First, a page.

Corneel Mertens

Corneille Mertens (29 January 1880 – 18 March 1951) was a Belgian trade unionist and politician.

Born in the St Andrey area of Antwerp, Mertens became a bookbinder, and taught himself to speak several languages. He joined the Bookbinders' Union of Antwerp, and in 1905 was elected as its general secretary. He proved successful in the role, and in 1911 moved to become the full-time secretary of the Belgian National Trade Union Centre. In 1913, he was elected to the executive of the Belgian Labour Party, with responsibility for trade union matters. As a trade union leader, he focused on achieving an eight-hour working day, forming joint industrial committees with employers, and opposing communism.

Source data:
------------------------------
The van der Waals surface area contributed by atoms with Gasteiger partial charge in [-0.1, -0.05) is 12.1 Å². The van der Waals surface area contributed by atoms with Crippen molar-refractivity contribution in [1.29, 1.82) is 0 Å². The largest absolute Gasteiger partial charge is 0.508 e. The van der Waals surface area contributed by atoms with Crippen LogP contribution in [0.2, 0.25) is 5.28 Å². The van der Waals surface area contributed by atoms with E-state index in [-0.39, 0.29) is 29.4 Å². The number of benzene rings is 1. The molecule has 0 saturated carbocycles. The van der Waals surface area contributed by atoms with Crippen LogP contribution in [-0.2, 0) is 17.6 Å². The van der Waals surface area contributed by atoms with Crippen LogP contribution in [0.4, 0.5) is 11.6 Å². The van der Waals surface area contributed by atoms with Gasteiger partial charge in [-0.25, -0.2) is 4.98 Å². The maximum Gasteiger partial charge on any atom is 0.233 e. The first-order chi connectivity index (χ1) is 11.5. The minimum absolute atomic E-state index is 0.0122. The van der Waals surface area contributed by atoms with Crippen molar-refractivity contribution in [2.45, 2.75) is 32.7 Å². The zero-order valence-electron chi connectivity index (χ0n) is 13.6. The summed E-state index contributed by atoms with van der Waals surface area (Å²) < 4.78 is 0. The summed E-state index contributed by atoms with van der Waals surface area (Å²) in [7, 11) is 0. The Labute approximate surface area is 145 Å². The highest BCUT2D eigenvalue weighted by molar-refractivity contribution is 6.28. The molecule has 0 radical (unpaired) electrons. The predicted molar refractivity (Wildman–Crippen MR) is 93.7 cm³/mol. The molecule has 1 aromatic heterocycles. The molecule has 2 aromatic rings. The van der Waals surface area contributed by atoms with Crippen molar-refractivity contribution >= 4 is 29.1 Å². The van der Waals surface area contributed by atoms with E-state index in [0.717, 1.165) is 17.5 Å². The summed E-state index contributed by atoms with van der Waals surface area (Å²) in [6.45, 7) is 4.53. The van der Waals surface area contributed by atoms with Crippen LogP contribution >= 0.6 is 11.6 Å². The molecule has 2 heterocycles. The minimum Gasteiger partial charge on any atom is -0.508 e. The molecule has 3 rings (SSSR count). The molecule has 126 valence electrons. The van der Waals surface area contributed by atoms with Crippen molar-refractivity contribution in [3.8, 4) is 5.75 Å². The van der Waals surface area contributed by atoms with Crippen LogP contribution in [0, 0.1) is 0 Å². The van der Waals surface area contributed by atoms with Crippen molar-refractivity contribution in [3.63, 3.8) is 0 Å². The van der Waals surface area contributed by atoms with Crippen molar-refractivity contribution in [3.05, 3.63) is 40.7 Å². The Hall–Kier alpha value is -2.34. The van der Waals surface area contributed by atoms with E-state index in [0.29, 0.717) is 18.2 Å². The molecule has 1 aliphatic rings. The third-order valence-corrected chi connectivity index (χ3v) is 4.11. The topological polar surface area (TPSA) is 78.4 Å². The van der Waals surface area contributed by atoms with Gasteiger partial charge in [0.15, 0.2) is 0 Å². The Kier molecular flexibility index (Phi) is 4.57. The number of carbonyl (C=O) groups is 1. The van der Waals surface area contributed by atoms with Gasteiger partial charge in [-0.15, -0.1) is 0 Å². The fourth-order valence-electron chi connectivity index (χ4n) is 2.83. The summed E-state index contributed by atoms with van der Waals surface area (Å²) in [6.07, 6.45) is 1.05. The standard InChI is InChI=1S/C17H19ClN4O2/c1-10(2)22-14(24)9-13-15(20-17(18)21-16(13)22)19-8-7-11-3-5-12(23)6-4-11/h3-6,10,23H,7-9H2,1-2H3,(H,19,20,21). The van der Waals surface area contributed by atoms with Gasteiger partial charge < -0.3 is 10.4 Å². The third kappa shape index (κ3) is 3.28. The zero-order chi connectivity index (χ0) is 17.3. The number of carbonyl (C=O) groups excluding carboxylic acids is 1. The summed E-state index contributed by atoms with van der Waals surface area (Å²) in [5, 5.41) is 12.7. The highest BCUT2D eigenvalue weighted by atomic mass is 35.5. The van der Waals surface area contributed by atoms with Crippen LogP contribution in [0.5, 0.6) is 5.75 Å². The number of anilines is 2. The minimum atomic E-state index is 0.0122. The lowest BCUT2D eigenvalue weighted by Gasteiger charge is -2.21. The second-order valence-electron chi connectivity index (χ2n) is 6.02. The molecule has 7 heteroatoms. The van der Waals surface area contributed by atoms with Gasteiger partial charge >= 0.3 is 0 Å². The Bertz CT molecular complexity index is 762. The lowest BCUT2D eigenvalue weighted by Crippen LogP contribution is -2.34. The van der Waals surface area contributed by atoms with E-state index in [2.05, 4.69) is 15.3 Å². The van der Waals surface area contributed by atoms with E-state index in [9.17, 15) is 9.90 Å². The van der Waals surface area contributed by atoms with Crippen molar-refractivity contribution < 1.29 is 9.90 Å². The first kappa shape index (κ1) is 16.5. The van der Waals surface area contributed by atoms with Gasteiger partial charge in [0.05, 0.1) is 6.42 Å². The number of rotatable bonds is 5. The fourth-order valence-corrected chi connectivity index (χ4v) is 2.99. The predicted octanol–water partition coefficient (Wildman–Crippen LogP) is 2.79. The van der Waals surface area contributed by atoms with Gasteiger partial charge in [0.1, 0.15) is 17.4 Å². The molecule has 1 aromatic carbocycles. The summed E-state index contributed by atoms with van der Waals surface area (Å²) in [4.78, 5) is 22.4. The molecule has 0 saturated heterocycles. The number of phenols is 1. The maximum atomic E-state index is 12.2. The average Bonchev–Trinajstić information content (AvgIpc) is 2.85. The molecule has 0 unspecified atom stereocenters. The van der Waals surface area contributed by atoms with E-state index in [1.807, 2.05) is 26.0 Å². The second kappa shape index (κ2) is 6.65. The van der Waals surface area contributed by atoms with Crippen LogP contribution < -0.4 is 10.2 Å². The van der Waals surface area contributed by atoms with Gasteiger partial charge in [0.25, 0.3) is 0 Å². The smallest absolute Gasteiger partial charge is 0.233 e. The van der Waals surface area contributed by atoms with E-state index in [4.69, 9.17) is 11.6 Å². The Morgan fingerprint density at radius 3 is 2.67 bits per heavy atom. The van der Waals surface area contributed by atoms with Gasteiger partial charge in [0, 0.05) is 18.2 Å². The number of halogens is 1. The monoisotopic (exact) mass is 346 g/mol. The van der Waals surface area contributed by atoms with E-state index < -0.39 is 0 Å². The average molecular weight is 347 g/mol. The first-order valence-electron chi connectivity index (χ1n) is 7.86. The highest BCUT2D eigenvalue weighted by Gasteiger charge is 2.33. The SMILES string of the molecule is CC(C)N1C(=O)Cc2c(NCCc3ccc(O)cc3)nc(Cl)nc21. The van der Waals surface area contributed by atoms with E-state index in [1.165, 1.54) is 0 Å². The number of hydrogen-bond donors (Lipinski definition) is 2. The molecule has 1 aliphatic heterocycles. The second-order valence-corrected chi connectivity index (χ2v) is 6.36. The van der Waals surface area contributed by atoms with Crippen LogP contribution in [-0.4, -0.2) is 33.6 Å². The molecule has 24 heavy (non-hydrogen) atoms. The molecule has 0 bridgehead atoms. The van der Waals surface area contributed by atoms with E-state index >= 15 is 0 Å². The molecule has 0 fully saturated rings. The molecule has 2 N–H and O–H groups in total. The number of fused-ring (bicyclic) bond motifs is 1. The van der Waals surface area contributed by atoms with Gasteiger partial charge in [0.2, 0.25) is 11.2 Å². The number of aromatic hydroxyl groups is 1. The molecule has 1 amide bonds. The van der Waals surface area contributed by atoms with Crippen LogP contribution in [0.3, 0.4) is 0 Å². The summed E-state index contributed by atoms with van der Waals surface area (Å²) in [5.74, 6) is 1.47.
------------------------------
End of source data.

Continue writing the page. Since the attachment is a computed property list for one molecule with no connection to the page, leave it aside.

After World War I, Mertens was elected as a vice president of the International Federation of Trade Unions, and served on its executive committee. From 1919 to 1937, he also served as the president of the workers' group in the International Labour Organization. From 1924, he was additionally president of the Union of Bookworkers of Belgium.

In 1925, Metens was co-opted as a member of the Belgian Senate. He retired from his trade union posts shortly before World War II, but remained a senator until 1949. Provided by Wikipedia
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